If electoral performance matters so much to Vance, why doesn’t he factor the results of the 2004, 2006, 2008, 2010, and 2012 general elections factor into his analysis? Maybe it’s because it would undermine his narrative.
See, the people of Washington State have been consistently electing Democratic majorities to the House and Senate for a decade now.
Even in 2010, a difficult year for Democrats, the party managed to retain control of both the state House and the Senate, after Vance suggested they might not in numerous installments of his “Republican Party Rising” series.
Vance didn’t confine himself to prognosticating on legislative races in those installments, either. For instance, on August 18th, 2010, Vance wrote:
For months, many political observers have scoffed at the idea that Patty Murray was in danger of losing. Now all doubt should be gone. Sen. Murray is a formidable politician, but she has had the good fortune to be on the ballot in years when the tide was running against Republicans in Washington state. Now the opposite is true. This race is a toss-up, with the slightest of advantages going to Dino Rossi.
All doubt should be gone, eh? The slightest of advantages to Dino Rossi?
Just a few weeks later, of course, Patty Murray proved she could win regardless of whether political headwinds were with her or against her. Initial results showed Murray ahead on Election Night; Rossi conceded the race within twenty-four hours, having lost his third straight statewide election. Murray ultimately prevailed with 52.36% of the vote — not her best-ever showing, but certainly respectable given the political climate and the money spent against her by Rossi’s Republican backers.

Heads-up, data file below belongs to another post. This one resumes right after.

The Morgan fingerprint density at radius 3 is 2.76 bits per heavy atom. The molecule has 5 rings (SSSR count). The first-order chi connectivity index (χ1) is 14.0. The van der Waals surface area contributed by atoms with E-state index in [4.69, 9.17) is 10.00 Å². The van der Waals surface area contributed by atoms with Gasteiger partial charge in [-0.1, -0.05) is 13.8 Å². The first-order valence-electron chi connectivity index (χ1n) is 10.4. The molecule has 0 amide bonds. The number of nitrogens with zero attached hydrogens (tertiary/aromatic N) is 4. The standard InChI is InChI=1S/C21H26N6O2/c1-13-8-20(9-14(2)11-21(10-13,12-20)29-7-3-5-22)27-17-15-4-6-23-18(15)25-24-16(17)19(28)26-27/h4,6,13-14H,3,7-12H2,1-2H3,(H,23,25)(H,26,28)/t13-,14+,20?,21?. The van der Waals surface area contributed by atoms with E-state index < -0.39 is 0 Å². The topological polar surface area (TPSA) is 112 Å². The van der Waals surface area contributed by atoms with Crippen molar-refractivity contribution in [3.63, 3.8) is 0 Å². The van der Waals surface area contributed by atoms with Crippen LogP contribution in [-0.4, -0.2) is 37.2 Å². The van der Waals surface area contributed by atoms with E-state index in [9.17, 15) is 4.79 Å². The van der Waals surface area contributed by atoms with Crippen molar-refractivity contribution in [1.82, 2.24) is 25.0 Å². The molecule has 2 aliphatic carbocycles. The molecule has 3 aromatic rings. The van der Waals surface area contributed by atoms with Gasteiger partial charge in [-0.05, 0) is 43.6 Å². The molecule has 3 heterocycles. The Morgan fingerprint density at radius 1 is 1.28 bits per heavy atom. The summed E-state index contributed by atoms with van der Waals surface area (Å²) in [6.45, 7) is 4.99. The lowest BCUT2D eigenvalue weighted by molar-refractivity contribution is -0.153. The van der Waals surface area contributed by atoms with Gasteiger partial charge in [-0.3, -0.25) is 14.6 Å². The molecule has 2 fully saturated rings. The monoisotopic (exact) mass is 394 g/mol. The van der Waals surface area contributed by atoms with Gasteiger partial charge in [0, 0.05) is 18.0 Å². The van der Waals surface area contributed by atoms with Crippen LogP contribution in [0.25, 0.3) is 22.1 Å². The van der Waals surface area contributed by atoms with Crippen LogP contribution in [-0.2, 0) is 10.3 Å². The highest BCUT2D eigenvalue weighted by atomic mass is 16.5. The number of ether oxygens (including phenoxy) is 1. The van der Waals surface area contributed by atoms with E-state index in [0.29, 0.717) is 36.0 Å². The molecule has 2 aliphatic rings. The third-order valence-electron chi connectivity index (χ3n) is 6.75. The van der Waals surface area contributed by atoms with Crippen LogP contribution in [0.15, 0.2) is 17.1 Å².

Nowhere in his latest piece for Crosscut does Vance admit that the people of Washington State have elected a Democratic majority to govern the Washington State Senate for five cycles in a row. Republicans did not win control of the Senate in the 2012 elections; they came to power thanks to a post-election coup that they engineered with Rodney Tom and Tim Sheldon. It’s more accurate to say that Republicans are trying to win a majority, as opposed to holding one.
Rodney Tom has since decided to retire, a development Vance described as “terrible news for the Republicans” in an interview with Austin Jenkins.
Tom’s successor will almost certainly be Democratic State Representative Cyrus Habib, who is winning more than 60% of the vote in the 48th LD.
Tom’s sudden retirement in April reset the map back to where it was following Nathan Schlicher’s defeat last autumn to Jan Angel, leaving Democrats in a position of needing to win in two of the several swing districts that have a tradition of electing both Democrats and Republicans.
Among those are the 30th (in south King County), the 45th (in eastern King County), and 28th (in western Pierce County). Republicans Andy Hill and Steve O’Ban represent the latter two. In the former, Democrats are trying to hold on to the Senate seat that is being vacated by Tracey Eide.
The Republicans recruited former Democratic State Representative Mark Miloscia, who holds a sizable lead in early returns. The Democrats are sending up Shari Song, who has roots in the district but is not well known there. Song unsuccessfully ran against Reagan Dunn last year for King County Council.